Tom M. Apostol, professor of mathematics, emeritus, passed away on May 8, 2016. He was 92.
Apostol was born in Helper, Utah, on August 20, 1923. He received his bachelor of science in chemical engineering in 1944 and a master's degree in mathematics in 1946, both from the University of Washington, Seattle. In 1948, he received his PhD in mathematics from the University of California, Berkeley. In 1950, he arrived at Caltech as an assistant professor; he was named associate professor in 1956, professor in 1962, and professor emeritus in 1992.
Apostol was the author of several influential textbooks. For more than five decades, undergraduate introductory mathematics courses at Caltech have used Apostol's two-volume text, "Calculus," which is often referred to by Caltech students as "Tommy 1" and "Tommy 2." These volumes, as well as many of his other textbooks in mathematical analysis and analytic number theory, have been translated into Greek, Italian, Spanish, Farsi, and Portuguese. Apostol also worked with a Caltech team that produced The Mechanical Universe . . . and Beyond, a 52-episode video lecture series based on The Mechanical Universe: Introduction to Heat and Mechanics and Beyond the Mechanical Universe: From Electricity to Modern Physics, the introductory physics textbooks that Apostol coauthored.
Apostol later was the creator, director, and producer of Project MATHEMATICS!, a series of award-winning computer animated videos that explore basic topics in high school mathematics such as the Pythagorean Theorem, scaling, sines and cosines, and the history of mathematics. The nine videos, which are still available for order through the Caltech bookstore, are estimated to have been viewed by 10 million people worldwide.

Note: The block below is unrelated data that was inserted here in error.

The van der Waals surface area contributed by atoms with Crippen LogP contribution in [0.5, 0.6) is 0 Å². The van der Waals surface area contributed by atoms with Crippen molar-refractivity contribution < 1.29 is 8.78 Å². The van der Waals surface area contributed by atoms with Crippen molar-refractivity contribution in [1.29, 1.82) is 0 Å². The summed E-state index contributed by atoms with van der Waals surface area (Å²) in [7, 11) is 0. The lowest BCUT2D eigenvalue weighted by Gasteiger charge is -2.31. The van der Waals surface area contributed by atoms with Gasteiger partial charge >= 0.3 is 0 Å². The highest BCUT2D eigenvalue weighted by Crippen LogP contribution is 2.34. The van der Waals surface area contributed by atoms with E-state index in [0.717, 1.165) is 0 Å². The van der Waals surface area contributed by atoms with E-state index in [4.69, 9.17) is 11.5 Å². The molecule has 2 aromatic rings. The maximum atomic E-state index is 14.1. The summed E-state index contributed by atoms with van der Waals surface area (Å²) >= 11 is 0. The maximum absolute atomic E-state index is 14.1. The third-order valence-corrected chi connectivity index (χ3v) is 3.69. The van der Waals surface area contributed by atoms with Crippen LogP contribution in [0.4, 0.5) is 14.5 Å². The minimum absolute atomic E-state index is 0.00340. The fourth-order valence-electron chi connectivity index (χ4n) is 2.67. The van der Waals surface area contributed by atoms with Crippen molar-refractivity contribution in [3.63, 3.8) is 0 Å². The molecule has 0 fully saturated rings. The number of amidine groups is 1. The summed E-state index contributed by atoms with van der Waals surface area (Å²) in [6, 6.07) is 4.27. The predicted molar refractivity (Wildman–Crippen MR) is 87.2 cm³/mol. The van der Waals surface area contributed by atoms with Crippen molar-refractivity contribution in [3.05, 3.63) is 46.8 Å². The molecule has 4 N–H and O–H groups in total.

"Tom was a great scholar and a beloved teacher and mentor. Generations of Caltech students benefited from his passion and dedication," says Fiona Harrison, the Benjamin M. Rosen Professor of Physics and the Kent and Joyce Kresa Leadership Chair of the Division of Physics, Mathematics and Astronomy.
"Tom Apostol was a great human being and mathematician, and an inspiration to many. He was very famous the world over for his immense talent for mathematical exposition," says Dinakar Ramakrishnan, Caltech's Taussky-Todd-Lonergan Professor of Mathematics and executive officer for mathematics. "His books set a high standard but remained accessible to many, as decades of Caltech undergraduates would testify, while his videos have stimulated high school students to pursue the beauty of mathematics."
In 1982, Apostol received an award for teaching excellence from the Associated Students of the California Institute of Technology (ASCIT). In 1998 the Mathematical Association of America (MAA) awarded him the annual Trevor Evans Award, presented to authors of an exceptional article that is accessible to undergraduates, for his piece entitled "What Is the Most Surprising Result in Mathematics?" (Answer: the prime number theorem). In 2005, 2008, and 2010, he was awarded MAA's Lester R. Ford Award, given to recognize authors of articles of expository excellence. He additionally served as a visiting lecturer for the MAA and as a member of hits Board of Governors.
He was named as one of the inaugural class of Fellows of the American Mathematical Society in 2012.
Apostol, who was an American of Greek descent, spent four months in Greece as a visiting professor of mathematics at the University of Patras in 1978. Additionally, he spent eight years as a member of an Electoral Committee selecting faculty for the University of Crete. In 2001, he was elected as a corresponding member of the Academy of Athens.
Apostol is survived by his wife, Jane Apostol; his stepson, Stephen Goddard; his sisters, Kay Navrides and Betsie Strouzas; and his brother, John Apostol.
A memorial service is being planned for later this year.